Foreign Appetite For U.S. Securities Has Taken a Drubbing
It wasn't supposed to be this way.
When the Federal Reserve hiked benchmark rates in December, the initial jump in the short-end of the nominal U.S. yield curve raised expectations that foreign buyers would snap up the country's assets, thanks to their yield relative to those of other developed markets ravaged by low policy rates.
In fact, net foreign flows to the U.S. have been decidedly weak this year, thanks to an exodus by foreign central banks and sovereign wealth funds, who've been dumping U.S. securities in order to raise cash to put to work at home.
In May, official institutions abroad raced out of U.S. stocks and bonds with $26 billion of outflows. Private buyers abroad were, by contrast, net buyers of U.S. securities, but that wasn't enough to keep the total positive: foreign flows out of U.S. securities totaled $11 billion, according to the most recently available data in May, sharply reversing April's $80.4 billion of inflows.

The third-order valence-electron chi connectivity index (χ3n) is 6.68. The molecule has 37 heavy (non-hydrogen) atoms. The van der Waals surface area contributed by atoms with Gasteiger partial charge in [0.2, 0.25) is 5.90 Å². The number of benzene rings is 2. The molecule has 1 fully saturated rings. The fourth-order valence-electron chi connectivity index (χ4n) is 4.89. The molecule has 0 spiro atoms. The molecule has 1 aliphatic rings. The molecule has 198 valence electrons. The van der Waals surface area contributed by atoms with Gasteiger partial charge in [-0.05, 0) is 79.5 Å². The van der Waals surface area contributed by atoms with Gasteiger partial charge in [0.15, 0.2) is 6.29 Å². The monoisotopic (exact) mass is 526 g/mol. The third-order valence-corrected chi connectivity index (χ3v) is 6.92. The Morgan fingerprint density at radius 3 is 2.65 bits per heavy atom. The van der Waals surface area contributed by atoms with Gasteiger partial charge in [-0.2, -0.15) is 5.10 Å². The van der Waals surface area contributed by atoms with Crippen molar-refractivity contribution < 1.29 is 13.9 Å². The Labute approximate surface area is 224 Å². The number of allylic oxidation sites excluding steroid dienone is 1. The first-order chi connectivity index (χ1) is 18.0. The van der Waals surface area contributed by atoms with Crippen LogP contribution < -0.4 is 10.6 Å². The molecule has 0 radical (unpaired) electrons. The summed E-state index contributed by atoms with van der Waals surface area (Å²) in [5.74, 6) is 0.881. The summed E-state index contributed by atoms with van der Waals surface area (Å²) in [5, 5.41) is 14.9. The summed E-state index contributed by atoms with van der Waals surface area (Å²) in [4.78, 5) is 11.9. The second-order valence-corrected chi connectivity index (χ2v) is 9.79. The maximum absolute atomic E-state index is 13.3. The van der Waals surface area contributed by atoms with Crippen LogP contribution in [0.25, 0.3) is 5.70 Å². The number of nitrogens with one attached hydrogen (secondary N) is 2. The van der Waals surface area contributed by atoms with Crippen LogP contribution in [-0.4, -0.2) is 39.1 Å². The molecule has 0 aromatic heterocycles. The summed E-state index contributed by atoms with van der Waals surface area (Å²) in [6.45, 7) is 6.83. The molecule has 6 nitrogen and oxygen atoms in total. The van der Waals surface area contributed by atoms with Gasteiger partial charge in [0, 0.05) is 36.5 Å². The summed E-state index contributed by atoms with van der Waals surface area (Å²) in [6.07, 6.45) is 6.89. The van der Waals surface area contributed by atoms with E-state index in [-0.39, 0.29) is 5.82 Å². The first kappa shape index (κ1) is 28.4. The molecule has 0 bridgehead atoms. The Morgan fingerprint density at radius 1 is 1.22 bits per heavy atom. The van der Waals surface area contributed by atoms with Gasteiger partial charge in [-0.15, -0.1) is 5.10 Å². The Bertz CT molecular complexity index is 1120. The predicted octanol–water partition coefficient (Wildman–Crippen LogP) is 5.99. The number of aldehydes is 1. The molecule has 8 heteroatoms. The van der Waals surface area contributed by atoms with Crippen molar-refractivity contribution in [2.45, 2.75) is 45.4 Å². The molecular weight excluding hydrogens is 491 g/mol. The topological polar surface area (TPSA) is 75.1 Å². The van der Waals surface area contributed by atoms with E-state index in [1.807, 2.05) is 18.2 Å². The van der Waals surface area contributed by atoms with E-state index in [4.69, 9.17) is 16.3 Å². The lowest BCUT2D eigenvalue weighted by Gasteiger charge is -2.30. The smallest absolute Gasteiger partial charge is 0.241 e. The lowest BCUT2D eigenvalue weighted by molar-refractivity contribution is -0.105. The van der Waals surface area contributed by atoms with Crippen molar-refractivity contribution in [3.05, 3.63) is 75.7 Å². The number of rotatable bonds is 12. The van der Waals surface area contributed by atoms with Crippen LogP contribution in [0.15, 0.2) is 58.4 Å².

Don't let April's high number fool you: the historic significance of this weak flow story is laid bare by analysts at Ned Davis Research Inc., led by Joseph F. Kalish, in a research report published Thursday. Looked at on a rolling 12-month basis, inflows to the U.S. from foreign investors fell to $47.2 billion as of May, which is the second-lowest reading since the same month of 1992, the analysts say.
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